to their hard drive? A read-only file attribute will be set for all your
files, and if you program needs to write to one of them, it will fail.

I would think the best way would require that your game be installed on
their hard drive with an installation program if it needs to write data,
like configuration info.

#8 Kylotan   Moderators   

Posted 25 June 2000 - 10:46 PM

Personally, if I was in the position of reviewing portfolios of demos, I''d hate receiving demos with full installation processes, such as InstallShield. Especially for small demos. I would much rather just copy or unzip it to a directory, run it, and delete it afterwards, than worry about it modifying my Start Menu, interfering with the Registry, etc. If you had to deal with 50 of these every day, I think you''d want them to be as ''clean'' as possible.

#9 The_Minister   Members   


Posted 26 June 2000 - 09:34 AM

I personally consider games that install and uninstall themselves to be less burden to work with than clumsy .zip files. Although I would presume this to be a matter of preference.

1C3-D3M0N Interactive

#10 Tiso   Members   


Posted 26 June 2000 - 10:24 AM

I think if it''s easy to install, and easy to uninstall, then it''s a go. If you click install, it installs quickly and efficiently, and if you click uninstall the start menu is gone and you never see it again.

Guardian Angel Interactive

#11 Zonbie   Members   


Posted 26 June 2000 - 12:48 PM

As I said, alot of companies will refuse to install software from portfolios, it''s just too messy, time consuming and irratating...click and go. Seriously, if you can avoid installation I strongly recommmend you do. If in doubt, ring about and find out what companies would accept from your portfolio.

Some may not mind installing software while other do.

Simple as that.


#12 Kylotan   Moderators   

Posted 26 June 2000 - 11:14 PM

Hmm. I don''t think clicking through a succession of dialog boxes and filling in directories etc is as convenient as right-click-dragging the zip file to the desktop, and selecting ''extract to its own folder'' or whatever. And are you telling me you''ve never had the problem of "Uninstall could not remove certain items. Please remove these manually"? Even professional installers seem to have this problem, so I expect amateur ones would too. What about if you install a .DLL to windows/system that is newer/bigger than the one they currently have? What if it''s subtley bugged?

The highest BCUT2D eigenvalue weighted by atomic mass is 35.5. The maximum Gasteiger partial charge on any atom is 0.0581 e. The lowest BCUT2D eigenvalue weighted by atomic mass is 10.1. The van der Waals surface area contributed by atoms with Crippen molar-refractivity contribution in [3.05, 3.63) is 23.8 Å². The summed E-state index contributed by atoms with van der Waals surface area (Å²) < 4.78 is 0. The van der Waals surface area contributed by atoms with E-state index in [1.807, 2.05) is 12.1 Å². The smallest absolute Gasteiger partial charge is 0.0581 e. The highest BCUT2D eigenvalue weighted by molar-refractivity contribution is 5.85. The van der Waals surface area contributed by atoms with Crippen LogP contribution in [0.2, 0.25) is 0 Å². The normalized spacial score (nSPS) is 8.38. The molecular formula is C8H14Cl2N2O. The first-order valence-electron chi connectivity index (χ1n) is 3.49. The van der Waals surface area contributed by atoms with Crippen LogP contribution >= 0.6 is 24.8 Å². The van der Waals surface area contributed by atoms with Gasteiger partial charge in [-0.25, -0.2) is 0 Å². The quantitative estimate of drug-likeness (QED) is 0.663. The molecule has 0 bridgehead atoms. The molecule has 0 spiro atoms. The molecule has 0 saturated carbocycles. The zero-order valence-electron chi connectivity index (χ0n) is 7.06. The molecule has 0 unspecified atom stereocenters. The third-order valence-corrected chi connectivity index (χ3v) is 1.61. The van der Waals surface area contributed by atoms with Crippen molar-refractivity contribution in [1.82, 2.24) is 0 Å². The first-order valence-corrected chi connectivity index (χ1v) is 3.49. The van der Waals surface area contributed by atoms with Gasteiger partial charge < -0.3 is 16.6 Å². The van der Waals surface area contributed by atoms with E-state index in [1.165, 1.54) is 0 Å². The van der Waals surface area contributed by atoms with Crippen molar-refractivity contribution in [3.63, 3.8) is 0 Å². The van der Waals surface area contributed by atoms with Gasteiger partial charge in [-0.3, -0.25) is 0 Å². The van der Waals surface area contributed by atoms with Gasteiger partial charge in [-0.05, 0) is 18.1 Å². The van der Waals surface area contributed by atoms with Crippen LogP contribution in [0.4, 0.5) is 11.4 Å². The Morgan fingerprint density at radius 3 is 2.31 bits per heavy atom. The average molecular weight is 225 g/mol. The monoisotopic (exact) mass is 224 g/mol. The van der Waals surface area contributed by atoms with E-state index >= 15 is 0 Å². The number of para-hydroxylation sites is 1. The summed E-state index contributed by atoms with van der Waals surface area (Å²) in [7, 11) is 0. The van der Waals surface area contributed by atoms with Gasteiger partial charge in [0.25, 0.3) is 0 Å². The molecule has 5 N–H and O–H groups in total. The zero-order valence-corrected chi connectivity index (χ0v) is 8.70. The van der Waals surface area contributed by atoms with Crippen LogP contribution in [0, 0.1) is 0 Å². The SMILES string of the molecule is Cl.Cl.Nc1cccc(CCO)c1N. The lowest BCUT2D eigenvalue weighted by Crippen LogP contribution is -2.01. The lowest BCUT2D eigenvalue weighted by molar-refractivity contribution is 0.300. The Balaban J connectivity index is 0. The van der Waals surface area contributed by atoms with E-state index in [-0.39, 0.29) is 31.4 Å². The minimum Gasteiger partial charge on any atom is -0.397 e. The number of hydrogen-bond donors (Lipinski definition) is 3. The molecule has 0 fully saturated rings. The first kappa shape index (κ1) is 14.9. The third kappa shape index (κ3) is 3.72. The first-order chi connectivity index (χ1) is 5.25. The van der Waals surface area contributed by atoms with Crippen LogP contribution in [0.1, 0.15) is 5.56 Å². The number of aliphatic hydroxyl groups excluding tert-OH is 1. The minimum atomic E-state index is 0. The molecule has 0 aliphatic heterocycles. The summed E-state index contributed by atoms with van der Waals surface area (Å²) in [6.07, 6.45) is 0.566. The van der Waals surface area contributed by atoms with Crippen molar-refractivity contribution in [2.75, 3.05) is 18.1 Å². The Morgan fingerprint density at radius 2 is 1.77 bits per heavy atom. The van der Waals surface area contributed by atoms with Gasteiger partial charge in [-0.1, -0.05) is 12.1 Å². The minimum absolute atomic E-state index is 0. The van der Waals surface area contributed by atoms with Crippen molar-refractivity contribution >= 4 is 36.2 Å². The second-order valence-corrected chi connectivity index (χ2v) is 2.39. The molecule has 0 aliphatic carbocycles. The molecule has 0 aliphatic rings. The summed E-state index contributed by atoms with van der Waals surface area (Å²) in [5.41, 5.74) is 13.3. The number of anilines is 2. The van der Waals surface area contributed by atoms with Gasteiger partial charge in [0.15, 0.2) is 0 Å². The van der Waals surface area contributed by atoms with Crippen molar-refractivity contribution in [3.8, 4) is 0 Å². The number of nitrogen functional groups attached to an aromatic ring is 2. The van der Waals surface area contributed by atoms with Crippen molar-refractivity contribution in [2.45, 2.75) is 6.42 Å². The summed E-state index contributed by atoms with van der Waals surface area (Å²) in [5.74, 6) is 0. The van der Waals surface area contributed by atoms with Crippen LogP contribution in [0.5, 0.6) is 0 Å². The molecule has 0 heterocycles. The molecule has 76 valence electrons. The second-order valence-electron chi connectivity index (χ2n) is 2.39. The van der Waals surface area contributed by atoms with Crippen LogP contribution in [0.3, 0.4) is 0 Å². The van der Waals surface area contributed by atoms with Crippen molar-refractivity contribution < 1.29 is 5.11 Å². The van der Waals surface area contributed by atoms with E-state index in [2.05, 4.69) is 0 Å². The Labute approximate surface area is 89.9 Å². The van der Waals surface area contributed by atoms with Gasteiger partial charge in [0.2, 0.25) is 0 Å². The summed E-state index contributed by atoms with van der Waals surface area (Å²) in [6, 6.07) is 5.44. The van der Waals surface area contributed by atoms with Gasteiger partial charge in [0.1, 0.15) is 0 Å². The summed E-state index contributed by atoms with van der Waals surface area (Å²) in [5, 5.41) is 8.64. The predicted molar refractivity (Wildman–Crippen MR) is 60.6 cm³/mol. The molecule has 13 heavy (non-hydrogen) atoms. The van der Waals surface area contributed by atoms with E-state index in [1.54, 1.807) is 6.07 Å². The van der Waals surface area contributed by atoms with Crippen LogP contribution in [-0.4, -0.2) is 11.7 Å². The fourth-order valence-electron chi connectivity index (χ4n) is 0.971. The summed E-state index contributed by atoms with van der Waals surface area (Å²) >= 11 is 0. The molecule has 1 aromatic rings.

Now, I am of course not speaking on behalf of everyone, just me. But I prefer to install software that is self-contained and isn''t making modifications all over the place, especially if he software is going to be gone shortly. If I had to do this sort of thing 20 times a day, I''d be even less inclined to want things installing anything to windows/system, or to my start menu, or anywhere other than the directory I put it in. I do think a self-extracting zip file is a very good compromise.

#13 STVOY   Members   


Posted 27 June 2000 - 06:33 AM

Well looking at all of your suggstions I''d have to say
that I''ll probably just use a HTML file that links to
other .EXE files on the CD. I have seen a lot of
proffesional companies do this. Lots of great input
though guys.

Thanx In Advance

Mega Moh Mine!!

#14 Zonbie   Members   


Posted 27 June 2000 - 11:30 AM

glad to help!

keep us posted with how things go!


#15 STVOY   Members   


Posted 27 June 2000 - 12:16 PM

Hey There,

Well I''ve gathered a few of my best games for Pascal, well
two actually. And I also made an application to view and
try all my snippets of code and animation. Once it''s all
done I plan to as I said before link it all to an HTML
document and burn the lot onto CD. Just wanted to keep you


Mega Moh Mine!!

#16 STVOY   Members   


Posted 27 June 2000 - 12:52 PM

Oh by the way doesanyone know how to hyperlink the
.EXE files on the CD if it is on some elses machine.
What I mean is that if some one elses CD drive was
E , and well mine is D would the hyper links to the files
on the D change dynamically to point to the E. Or
is there another process I should know about?

Thanx In Advance

Mega Moh Mine!!

#17 dwarfsoft   Members   

Posted 27 June 2000 - 11:41 PM

If you are dynamically linking them like "/myfolder/mygames/mygame.exe" then you should be fine. If you are linking them like "file:///d:/myfolder/mygames/mygame.exe" then you have no chance of a dynamic link. I think this is what you are talking about, right?

-Chris Bennett ("Insanity" of Dwarfsoft)

Check our site:
and our eGroup:

Edited by - dwarfsoft on June 28, 2000 6:43:08 AM

Edited by - dwarfsoft on June 28, 2000 6:43:59 AM

#18 STVOY   Members   


Posted 28 June 2000 - 12:42 AM

If I was to use the link


Would it still work if the files were on CD rom

I should know really, I think it would, but
I would like another opinion.

Thanx In Advance

Mega Moh Mine!!

#19 Anonymous Poster_Anonymous Poster_*   Guests   

Posted 28 June 2000 - 11:10 AM

I agree that one should choose the easiest and simplest option,
but my game has to write out a high score list, and it can''t do
that on a CD. Is there any other solution to this other than
a full installation on someone''s hard drive? I would think my
game would have to detect that it is running on a CD somehow
to figure out what to do.


#20 dwarfsoft   Members   

Posted 29 June 2000 - 12:00 AM

You could go back and edit it to be a demo, so then your game won''t require the HS stuff. Or just let it read the info from the file of the CD but stop it from writing. You should be able to get away with a few quick adjustments here and there to cull off any writes.

You could always just say "Bugger this! I''m making it INSTALL!!!" and be done with it, but I would prefer the first option

-Chris Bennett ("Insanity" of Dwarfsoft)

Check our site:
and our eGroup: